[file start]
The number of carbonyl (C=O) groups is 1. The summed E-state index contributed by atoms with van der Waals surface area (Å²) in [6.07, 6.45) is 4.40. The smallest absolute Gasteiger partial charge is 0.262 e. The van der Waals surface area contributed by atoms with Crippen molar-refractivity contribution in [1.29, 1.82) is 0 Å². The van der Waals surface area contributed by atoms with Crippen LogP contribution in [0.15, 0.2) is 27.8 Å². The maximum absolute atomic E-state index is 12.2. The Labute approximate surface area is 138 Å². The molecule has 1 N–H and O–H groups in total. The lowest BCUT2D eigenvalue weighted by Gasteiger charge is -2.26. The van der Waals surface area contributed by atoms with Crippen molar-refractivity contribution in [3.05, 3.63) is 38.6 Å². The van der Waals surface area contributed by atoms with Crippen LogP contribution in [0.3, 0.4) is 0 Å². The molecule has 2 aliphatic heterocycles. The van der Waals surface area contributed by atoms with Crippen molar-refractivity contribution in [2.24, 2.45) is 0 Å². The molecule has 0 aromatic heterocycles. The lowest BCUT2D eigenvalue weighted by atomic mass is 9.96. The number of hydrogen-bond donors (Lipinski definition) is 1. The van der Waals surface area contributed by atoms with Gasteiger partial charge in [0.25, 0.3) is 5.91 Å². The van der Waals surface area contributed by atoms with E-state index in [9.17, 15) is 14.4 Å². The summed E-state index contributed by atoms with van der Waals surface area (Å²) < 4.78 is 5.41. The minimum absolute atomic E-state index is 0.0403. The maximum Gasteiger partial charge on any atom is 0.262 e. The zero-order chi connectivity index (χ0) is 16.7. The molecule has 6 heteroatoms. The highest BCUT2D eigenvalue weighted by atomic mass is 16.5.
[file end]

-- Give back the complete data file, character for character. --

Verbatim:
The number of carbonyl (C=O) groups is 1. The summed E-state index contributed by atoms with van der Waals surface area (Å²) in [6.07, 6.45) is 4.40. The smallest absolute Gasteiger partial charge is 0.262 e. The van der Waals surface area contributed by atoms with Crippen molar-refractivity contribution in [1.29, 1.82) is 0 Å². The van der Waals surface area contributed by atoms with Crippen LogP contribution in [0.15, 0.2) is 27.8 Å². The maximum absolute atomic E-state index is 12.2. The Labute approximate surface area is 138 Å². The molecule has 1 N–H and O–H groups in total. The lowest BCUT2D eigenvalue weighted by Gasteiger charge is -2.26. The van der Waals surface area contributed by atoms with Crippen molar-refractivity contribution in [3.05, 3.63) is 38.6 Å². The van der Waals surface area contributed by atoms with Crippen LogP contribution in [0.3, 0.4) is 0 Å². The molecule has 2 aliphatic heterocycles. The van der Waals surface area contributed by atoms with Crippen molar-refractivity contribution in [2.24, 2.45) is 0 Å². The molecule has 0 aromatic heterocycles. The lowest BCUT2D eigenvalue weighted by atomic mass is 9.96. The number of hydrogen-bond donors (Lipinski definition) is 1. The van der Waals surface area contributed by atoms with Gasteiger partial charge in [0.25, 0.3) is 5.91 Å². The van der Waals surface area contributed by atoms with E-state index in [9.17, 15) is 14.4 Å². The summed E-state index contributed by atoms with van der Waals surface area (Å²) < 4.78 is 5.41. The minimum absolute atomic E-state index is 0.0403. The maximum Gasteiger partial charge on any atom is 0.262 e. The zero-order chi connectivity index (χ0) is 16.7. The molecule has 6 heteroatoms. The highest BCUT2D eigenvalue weighted by atomic mass is 16.5.